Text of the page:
12 12 Changes in Underlying Load Growth (2032 Study) In 2032 study, WECC- wide growth rates were adjusted by ±0.4%/yr between to reflect differences in underlying economic growth: Scenarios 1 & 2: +0.4% Scenarios 3 & 4: -0.4% 1.9% 1.1% 1.5% WECC-Wide CAGR Assumptions, Slide summarizes assumptions from 2032 study

13 13 Changes in Incremental Energy Efficiency (2032 Study) LBNL’s 2032 High DSM load forecast served as the basis for assumptions related to incremental energy efficiency Assumes average efficiency of residential/ commercial end uses in 2032 equals that of today’s best available technology Savings reflected in the High DSM forecast scaled to reflect scenario narratives: Scenarios 1 & 3: no additional EE Scenario 2: very aggressive EE Scenario 4: moderate incremental EE 100% of LBNL 2032 High DSM forecast savings (~21% load reduction) n/a WECC-Wide Incremental Efficency (2032 Study) n/a 50% of LBNL 2032 High DSM forecast savings (~11% load reduction) Slide summarizes assumptions from 2032 study

14 14 Changes in Electrification (2032 Study) Additional load in Scenario 2 driven by electrification of end uses across all sectors, motivated by trend towards deep decarbonization pathways Additional load in Scenario 4 assumed to result from growing penetrations of plug-in electric vehicles +160 TWh (~13% load increase) n/a WECC-Wide Electrification Load (2032 Study) n/a +50 TWh (~5% load increase ) Slide summarizes assumptions from 2032 study

15 Load Forecast – Building Blocks Scenario-specific load adjustments yield a range of load assumptions for studies: Implied growth rates vary from 0.62%/yr (Scenario 4) to 1.75%/yr (Scenario 2) Slide summarizes assumptions from 2032 study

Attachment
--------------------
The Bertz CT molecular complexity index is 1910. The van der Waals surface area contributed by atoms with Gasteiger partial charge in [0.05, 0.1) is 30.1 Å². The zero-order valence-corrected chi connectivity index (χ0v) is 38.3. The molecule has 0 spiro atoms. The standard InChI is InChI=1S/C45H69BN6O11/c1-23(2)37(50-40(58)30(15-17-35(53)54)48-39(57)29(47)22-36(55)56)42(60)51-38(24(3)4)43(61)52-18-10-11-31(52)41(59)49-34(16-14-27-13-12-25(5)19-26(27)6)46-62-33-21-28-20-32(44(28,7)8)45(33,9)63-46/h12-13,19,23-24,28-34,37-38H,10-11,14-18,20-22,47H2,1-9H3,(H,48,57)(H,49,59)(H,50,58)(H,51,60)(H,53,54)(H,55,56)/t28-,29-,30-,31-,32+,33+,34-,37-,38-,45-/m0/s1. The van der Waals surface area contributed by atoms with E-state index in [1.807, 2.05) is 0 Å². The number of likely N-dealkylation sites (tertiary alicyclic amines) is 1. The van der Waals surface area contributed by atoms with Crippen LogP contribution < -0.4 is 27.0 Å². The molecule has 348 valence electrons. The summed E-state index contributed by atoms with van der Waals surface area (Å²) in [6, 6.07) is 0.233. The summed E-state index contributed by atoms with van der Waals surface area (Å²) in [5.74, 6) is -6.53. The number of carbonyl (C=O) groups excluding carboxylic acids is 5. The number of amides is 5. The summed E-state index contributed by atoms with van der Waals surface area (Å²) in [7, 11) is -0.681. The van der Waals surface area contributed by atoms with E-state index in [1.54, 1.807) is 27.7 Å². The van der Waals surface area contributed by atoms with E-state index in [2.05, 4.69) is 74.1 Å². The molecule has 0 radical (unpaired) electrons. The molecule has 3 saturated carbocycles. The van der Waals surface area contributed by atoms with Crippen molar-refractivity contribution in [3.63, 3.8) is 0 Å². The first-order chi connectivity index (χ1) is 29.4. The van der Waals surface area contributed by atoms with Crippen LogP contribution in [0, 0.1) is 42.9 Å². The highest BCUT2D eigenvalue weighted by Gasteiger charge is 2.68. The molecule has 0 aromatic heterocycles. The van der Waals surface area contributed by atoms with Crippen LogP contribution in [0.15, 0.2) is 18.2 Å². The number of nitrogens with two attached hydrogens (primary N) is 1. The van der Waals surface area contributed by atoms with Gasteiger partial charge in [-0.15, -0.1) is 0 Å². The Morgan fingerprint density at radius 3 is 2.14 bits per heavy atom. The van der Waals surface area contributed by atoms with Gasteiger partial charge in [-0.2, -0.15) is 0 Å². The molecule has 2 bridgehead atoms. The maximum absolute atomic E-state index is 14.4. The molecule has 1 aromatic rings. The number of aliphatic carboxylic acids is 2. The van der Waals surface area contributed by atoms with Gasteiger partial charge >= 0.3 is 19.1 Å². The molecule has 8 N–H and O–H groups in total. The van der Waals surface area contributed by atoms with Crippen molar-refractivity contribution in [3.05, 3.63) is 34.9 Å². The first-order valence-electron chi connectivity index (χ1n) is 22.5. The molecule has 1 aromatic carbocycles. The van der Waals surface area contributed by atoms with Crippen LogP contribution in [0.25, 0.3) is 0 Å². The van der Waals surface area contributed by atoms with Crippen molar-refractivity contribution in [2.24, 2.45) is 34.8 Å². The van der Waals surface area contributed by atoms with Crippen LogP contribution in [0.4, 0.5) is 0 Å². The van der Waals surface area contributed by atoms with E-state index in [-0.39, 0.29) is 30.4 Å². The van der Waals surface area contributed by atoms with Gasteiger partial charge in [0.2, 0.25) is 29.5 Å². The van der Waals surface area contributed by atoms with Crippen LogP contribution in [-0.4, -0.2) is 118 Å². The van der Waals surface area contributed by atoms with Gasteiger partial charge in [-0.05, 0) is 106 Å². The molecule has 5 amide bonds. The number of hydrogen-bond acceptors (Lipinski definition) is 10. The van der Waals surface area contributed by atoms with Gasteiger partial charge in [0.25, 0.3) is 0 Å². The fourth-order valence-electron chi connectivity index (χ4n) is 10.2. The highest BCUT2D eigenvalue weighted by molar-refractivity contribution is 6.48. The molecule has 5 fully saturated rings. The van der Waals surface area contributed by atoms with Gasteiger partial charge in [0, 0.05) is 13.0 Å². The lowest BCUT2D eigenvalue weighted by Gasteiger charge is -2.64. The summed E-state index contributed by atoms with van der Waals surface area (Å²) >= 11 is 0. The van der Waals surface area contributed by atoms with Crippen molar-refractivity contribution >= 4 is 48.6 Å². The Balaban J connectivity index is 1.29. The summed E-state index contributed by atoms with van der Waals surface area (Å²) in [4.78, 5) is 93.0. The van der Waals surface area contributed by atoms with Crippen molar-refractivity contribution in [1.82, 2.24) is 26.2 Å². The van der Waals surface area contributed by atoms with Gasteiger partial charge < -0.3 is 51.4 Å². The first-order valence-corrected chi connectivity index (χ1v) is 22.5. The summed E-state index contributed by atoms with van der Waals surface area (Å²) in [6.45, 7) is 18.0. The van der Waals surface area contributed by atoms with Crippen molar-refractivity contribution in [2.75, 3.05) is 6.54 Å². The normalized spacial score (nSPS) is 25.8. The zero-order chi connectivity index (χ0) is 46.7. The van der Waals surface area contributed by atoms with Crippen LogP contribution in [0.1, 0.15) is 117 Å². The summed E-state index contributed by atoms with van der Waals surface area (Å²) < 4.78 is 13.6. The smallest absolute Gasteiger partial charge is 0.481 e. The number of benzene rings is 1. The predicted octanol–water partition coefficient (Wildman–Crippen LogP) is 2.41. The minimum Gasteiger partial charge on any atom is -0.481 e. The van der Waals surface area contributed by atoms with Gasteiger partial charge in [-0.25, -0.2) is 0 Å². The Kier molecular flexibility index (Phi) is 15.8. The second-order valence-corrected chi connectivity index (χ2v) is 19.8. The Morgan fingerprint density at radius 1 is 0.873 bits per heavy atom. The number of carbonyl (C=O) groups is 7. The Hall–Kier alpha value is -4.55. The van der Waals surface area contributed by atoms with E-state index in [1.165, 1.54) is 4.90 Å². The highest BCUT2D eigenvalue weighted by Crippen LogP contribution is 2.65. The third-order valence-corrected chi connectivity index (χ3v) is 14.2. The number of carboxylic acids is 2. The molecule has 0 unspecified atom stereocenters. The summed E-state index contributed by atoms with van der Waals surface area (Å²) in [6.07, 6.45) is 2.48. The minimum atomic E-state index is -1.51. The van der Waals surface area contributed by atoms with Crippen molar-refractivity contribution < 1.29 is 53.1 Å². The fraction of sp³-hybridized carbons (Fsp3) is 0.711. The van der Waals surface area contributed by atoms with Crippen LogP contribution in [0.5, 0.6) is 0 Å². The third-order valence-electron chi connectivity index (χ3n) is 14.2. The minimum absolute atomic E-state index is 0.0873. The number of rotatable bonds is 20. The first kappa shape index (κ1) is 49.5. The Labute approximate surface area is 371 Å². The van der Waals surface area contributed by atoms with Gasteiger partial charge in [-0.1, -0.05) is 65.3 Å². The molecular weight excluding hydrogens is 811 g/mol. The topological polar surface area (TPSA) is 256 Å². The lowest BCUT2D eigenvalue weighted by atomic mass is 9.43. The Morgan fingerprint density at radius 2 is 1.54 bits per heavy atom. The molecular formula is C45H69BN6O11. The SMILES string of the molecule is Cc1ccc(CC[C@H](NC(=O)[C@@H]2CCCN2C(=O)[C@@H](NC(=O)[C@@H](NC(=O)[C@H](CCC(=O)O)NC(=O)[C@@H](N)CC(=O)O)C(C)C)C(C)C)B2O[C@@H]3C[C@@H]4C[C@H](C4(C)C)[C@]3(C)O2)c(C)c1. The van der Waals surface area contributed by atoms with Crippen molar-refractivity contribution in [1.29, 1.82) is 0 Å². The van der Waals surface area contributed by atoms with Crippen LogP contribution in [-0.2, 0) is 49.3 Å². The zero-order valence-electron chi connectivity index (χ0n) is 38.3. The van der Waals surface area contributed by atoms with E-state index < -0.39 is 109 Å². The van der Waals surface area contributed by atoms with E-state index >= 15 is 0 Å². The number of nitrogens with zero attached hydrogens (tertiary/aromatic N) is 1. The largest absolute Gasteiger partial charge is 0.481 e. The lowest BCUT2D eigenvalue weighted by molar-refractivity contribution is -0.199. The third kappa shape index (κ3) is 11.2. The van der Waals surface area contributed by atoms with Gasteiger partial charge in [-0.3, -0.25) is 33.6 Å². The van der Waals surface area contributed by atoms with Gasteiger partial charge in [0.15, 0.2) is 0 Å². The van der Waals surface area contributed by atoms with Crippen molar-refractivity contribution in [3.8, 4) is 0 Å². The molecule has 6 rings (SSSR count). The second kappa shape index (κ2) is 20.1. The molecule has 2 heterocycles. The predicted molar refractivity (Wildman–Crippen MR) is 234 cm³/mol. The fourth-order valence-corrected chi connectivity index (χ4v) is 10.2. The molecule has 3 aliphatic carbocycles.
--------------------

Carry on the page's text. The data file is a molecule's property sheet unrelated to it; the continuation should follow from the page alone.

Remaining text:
16 Load Forecast - Results Load levels vary widely across scenarios: Slide summarizes assumptions from 2032 study

17 Thank You! Energy and Environmental Economics, Inc. (E3) 101 Montgomery Street, Suite 1600 San Francisco, CA Tel Web

18 18 Scenario 2 Electrification: Review of Long- Term GHG Reduction Studies Assume incremental electrification increases (post-DSM) demand by 20% in 2032 due to electrification across all sectors Studies demonstrate what would be needed to achieve long-term GHG reductions (rather than a forecast of what’s likely given current policies & trends): U.K. Department of Energy and Climate Change, “2050 Pathways Analysis,” July California Council on Science and Technology, “California’s Energy Future: The View to 2050,” May Williams, et al. “The Technology Path to Deep Greenhouse Gas Emissions Cuts by 2050: The Pivotal Role of Electricity,” Science (2012) (written by E3 colleagues and LBNL staff). Comparison of electrification as a share of that year’s total electricity demand 18

19 19 Scenario 4 Electrification : National Academies Press Study Scaled to the WECC 19 Nat’l Academies Study = 11.4 million light-duty vehicles (LDVs) by 2032 in WECC 17% of fleet Equal to ~ 46 TWh of incremental electricity load in WECC in 2032 assuming fully- electric vehicles use ~4,000 kWh/yr National Academies Press report, “Transitions to Alternative Transportation Technologies – Plug-in Hybrid Electric Vehicles,” (PHEVs), (2012).